Our location using the post office’s postal code finder. We discovered the names of the surrounding streets during this process and now know that we’re located between Streets H and I.

 

ADVANCES TO ECUADOR’S POSTAL SYSTEM

The national postal service has advanced significantly over the last several years. For example, the number of post office locations nearly doubled between 2006 and 2011 (today there are 412 offices in all 24 provinces), and now offer a variety of services including tracking, expedited mail service,  certified mail, and even Western Union.

Photos of postal delivery vehicles in 2006 (left) and in 2011 (right).

 

RELOCATION = LIFE WITHOUT AMAZON.COM?

Another service offered through the national postal service is Club Correos which  simplifies the process of receiving online purchases while living in Ecuador. In other words, you can still shop online from Ecuador.

Club Correos is an inexpensive service that handles your online purchases so that you can receive them in Ecuador with minimal hassle.

 

When you sign up for Club Correos, you are assigned a Miami-based mailing address that you use for your shipping address. Club Correos receives your online purchases at this address in Miami, takes care of any customs forms, and then ships your package to your Ecuador address (most reliably to a P.O. Box). As long as your package is valued at less than $400 and weighs less than 4 kg (8.8 lbs), they are duty free. There are some restrictions, now including all cell phones.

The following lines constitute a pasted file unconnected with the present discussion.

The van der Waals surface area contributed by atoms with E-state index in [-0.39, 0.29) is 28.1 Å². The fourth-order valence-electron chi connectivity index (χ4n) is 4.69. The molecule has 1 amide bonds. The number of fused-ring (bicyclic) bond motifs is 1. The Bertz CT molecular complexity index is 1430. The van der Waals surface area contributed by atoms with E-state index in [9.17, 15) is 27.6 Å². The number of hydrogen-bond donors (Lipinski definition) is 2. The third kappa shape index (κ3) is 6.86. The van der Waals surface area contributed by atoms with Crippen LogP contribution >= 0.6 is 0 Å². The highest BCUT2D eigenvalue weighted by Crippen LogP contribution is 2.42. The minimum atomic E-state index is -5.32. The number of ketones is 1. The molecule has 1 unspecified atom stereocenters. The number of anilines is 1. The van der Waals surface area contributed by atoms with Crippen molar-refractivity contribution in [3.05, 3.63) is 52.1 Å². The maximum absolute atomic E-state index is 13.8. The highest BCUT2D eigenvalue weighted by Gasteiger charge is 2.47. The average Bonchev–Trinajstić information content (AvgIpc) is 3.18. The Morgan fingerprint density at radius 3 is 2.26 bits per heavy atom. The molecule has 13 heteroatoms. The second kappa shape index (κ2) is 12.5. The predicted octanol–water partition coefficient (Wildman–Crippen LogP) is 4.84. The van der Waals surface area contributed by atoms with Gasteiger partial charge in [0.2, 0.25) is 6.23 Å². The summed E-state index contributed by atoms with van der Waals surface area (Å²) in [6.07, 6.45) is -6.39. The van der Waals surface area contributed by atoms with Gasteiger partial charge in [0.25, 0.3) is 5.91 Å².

The fee to join Club Correos is 11.20 per year. The website has a shipping calculator to determine your shipping price based on weight and value. For example, a 4 lb package valued at $100 would cost $23.21 in shipping.  In our experience thus far, it takes around 2 weeks to receive your purchases from the time they arrive to Miami.

Logistical Note: When you sign up for Club Correos they request a 10 digit identification number (US passports are 9 digits). Just add a zero and then enter your passport number.

Another note: I learned the hard way that it’s important to have all of your items shipped in a single package. Amazon often ships things separately so they arrive quicker. Instead of paying around $36 for my three items as I had expected, I paid almost $100 because each item was mailed separately. Ouch.